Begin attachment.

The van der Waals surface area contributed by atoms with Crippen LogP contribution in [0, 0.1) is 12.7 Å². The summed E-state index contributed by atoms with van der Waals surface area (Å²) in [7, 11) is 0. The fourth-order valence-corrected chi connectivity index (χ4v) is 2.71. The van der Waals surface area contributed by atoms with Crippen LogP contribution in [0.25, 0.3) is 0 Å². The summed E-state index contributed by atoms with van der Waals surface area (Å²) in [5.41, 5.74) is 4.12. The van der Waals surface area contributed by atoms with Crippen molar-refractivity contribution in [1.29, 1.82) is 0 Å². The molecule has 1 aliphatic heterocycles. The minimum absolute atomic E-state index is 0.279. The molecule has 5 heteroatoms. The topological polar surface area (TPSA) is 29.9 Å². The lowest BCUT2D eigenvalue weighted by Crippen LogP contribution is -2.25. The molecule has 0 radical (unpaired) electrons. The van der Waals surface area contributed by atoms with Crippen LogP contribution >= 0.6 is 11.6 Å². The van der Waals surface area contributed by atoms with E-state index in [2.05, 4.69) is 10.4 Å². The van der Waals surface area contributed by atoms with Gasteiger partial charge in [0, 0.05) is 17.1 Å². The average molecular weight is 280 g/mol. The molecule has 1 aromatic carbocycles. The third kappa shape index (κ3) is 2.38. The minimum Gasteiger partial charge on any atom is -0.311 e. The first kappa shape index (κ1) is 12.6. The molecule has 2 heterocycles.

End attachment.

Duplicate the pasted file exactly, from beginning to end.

The van der Waals surface area contributed by atoms with Crippen LogP contribution in [0, 0.1) is 12.7 Å². The summed E-state index contributed by atoms with van der Waals surface area (Å²) in [7, 11) is 0. The fourth-order valence-corrected chi connectivity index (χ4v) is 2.71. The van der Waals surface area contributed by atoms with Crippen LogP contribution in [0.25, 0.3) is 0 Å². The summed E-state index contributed by atoms with van der Waals surface area (Å²) in [5.41, 5.74) is 4.12. The van der Waals surface area contributed by atoms with Crippen molar-refractivity contribution in [1.29, 1.82) is 0 Å². The molecule has 1 aliphatic heterocycles. The minimum absolute atomic E-state index is 0.279. The molecule has 5 heteroatoms. The topological polar surface area (TPSA) is 29.9 Å². The lowest BCUT2D eigenvalue weighted by Crippen LogP contribution is -2.25. The molecule has 0 radical (unpaired) electrons. The van der Waals surface area contributed by atoms with Crippen LogP contribution >= 0.6 is 11.6 Å². The van der Waals surface area contributed by atoms with E-state index in [2.05, 4.69) is 10.4 Å². The van der Waals surface area contributed by atoms with Gasteiger partial charge in [0, 0.05) is 17.1 Å². The average molecular weight is 280 g/mol. The molecule has 1 aromatic carbocycles. The third kappa shape index (κ3) is 2.38. The minimum Gasteiger partial charge on any atom is -0.311 e. The first kappa shape index (κ1) is 12.6. The molecule has 2 heterocycles.